Adventures on Governors Island

PODCAST What can you find on Governors Island?  Almost 400 years of action-packed history!  This island in New York Harbor has been at the heart of the city’s defense since the days of the Revolutionary War, and its story takes us back to the very beginnings of European occupation in America.

Its two fortifications — Castle Williams and Fort Jay — still stand there today, evidence of a time when New York was constantly under threat of attack and invasion. During the Civil War, these structures served as prisons for Confederate soldiers.

The rest of the island was a base for the U.S. Army for almost 150 years before ceding to the Coast Guard in the 1960s. Their community transformed the island into a charming small town, quite the contrast with the city across the water!

Today Governors Island has become an exciting park ground and events area, hosting art, music festivals and Jazz Age picnics.  But its  history remains evident all around. In this show, we head out to Governors Island for an exploration of its magnificent story firsthand.

To get this week’s episode, simply download it for FREE from iTunes or other podcasting services or get it straight from our satellite site.

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Or listen to it straight from here:
The Bowery Boys #185: Adventures on Governors Island

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A depiction of Fort Columbus (Fort Jay) in 1816. Published in D.T. Valentine’s Manual, 1860.

Courtesy the Museum of the City of New York
Courtesy the Museum of the City of New York

 

A view of Castle Williams and New York Harbor, painted in 1820

Courtesy Museum of the City of New York
Courtesy Museum of the City of New York

Another view of Governors Island, this time from Manhattan, a watercolor made in 1825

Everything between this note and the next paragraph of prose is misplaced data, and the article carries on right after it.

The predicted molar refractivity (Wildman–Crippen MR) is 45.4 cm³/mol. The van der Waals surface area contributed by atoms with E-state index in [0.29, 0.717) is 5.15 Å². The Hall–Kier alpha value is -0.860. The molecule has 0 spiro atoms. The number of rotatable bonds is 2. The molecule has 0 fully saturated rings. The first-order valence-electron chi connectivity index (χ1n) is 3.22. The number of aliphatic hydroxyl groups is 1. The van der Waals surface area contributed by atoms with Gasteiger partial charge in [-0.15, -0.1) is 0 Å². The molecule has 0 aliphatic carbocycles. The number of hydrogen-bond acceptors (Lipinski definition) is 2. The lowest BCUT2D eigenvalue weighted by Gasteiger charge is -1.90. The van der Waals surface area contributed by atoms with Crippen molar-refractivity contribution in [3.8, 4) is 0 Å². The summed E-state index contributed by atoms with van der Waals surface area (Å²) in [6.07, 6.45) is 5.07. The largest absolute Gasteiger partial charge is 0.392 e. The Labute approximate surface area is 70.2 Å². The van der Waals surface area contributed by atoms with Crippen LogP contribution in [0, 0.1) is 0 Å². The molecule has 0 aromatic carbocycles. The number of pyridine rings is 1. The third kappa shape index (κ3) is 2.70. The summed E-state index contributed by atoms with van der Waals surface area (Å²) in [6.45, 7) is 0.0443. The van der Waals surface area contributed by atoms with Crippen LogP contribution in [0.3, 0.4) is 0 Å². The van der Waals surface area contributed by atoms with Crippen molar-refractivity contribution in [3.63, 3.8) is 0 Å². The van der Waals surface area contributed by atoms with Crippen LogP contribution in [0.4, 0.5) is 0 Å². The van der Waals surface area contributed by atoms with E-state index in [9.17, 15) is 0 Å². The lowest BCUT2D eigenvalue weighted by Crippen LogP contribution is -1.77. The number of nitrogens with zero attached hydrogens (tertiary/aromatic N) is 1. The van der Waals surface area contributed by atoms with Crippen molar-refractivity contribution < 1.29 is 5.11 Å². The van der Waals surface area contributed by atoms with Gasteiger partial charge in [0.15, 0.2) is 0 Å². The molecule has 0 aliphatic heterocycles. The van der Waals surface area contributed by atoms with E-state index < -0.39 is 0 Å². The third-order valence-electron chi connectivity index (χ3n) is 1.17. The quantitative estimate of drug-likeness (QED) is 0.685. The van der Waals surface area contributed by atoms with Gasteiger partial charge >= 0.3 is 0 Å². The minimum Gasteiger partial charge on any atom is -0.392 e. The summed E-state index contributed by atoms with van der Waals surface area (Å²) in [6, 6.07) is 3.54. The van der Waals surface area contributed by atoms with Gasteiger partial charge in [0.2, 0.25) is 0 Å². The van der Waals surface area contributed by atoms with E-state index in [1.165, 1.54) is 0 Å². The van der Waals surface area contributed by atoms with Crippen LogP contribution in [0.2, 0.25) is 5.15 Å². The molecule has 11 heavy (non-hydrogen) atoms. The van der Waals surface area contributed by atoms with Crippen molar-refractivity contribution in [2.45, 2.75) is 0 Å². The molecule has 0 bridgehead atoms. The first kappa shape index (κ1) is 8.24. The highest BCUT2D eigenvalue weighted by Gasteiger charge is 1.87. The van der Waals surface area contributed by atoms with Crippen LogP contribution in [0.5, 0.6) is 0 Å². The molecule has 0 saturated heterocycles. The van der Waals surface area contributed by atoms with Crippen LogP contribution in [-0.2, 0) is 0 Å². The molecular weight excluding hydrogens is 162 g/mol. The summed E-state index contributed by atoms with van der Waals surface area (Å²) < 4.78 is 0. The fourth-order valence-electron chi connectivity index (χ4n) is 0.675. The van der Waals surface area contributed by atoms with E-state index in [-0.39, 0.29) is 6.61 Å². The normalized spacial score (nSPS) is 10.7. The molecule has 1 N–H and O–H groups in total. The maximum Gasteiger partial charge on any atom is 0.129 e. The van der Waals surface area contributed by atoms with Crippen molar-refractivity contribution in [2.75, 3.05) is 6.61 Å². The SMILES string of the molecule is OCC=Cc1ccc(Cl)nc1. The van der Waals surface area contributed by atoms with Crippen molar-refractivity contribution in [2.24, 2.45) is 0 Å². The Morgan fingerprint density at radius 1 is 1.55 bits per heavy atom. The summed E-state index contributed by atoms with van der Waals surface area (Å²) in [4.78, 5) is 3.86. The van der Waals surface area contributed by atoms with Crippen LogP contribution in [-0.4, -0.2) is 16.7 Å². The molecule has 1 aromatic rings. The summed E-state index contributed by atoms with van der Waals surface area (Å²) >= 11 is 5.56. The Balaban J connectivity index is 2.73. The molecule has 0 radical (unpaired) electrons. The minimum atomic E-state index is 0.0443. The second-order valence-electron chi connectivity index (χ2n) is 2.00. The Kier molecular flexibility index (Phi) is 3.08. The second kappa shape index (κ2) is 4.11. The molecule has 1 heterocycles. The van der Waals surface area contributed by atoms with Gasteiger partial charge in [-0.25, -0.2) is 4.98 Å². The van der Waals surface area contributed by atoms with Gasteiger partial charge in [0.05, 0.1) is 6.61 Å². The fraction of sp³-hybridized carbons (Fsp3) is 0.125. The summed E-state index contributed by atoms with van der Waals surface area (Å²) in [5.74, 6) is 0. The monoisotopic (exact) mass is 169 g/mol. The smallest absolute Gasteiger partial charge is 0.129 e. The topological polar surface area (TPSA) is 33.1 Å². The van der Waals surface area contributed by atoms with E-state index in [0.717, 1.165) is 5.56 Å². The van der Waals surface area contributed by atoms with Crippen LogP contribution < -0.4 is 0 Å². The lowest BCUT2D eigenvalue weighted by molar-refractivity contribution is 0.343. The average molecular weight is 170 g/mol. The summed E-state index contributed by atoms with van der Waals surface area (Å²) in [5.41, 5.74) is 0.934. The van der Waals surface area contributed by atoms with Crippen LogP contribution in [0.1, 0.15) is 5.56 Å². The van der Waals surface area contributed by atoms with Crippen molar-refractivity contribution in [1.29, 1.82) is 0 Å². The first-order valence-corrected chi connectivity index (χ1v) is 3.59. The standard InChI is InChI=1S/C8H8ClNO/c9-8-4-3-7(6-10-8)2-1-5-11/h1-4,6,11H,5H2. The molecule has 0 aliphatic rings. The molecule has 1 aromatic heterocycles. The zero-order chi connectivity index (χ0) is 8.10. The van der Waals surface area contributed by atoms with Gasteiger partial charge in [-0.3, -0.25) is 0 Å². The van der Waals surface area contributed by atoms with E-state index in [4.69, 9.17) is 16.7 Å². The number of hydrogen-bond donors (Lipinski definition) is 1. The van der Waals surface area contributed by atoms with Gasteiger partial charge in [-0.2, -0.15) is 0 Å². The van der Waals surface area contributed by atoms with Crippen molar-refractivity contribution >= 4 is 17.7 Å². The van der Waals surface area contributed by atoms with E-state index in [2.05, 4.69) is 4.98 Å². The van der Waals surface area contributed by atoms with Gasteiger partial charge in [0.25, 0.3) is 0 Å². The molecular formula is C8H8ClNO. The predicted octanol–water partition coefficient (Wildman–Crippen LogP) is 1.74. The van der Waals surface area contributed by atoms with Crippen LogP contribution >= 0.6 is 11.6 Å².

Courtesy New York Public Library
Courtesy New York Public Library

Governors Island in a photograph taken by Matthew Brady sometime during the Civil War.

Library of Congress
Library of Congress

Prince Louis of Battenberg arriving at Governor’s Island with Rear admiral Robley Evans during his 1905 visit to New York.

Museum of the City of New York
Museum of the City of New York

Castle Williams, seen in 1905

Photo by the George Eastman House, courtesy Library of Congress
Photo by the George Eastman House, courtesy Library of Congress

 

An illustration made in the 1910s laying out what Governors Island would look like after its landfill expansion. As you can see Liggett Hall has not yet been conceived!

New York Public Library
New York Public Library

Colonels Row, photo taken in 1913. This area pretty much looks exactly like this today!

New York Public Library
New York Public Library

 

Troop training on Governors Island, with Lady Liberty positioned neatly in the background.

nypl.digitalcollections.510d47d9-9e65-a3d9-e040-e00a18064a99.001.w

 

Here’s an interesting view of the south side of island from 1924.

Museum of the City of New York
Museum of the City of New York

Inside Castle Williams in the 1920s

MNY203502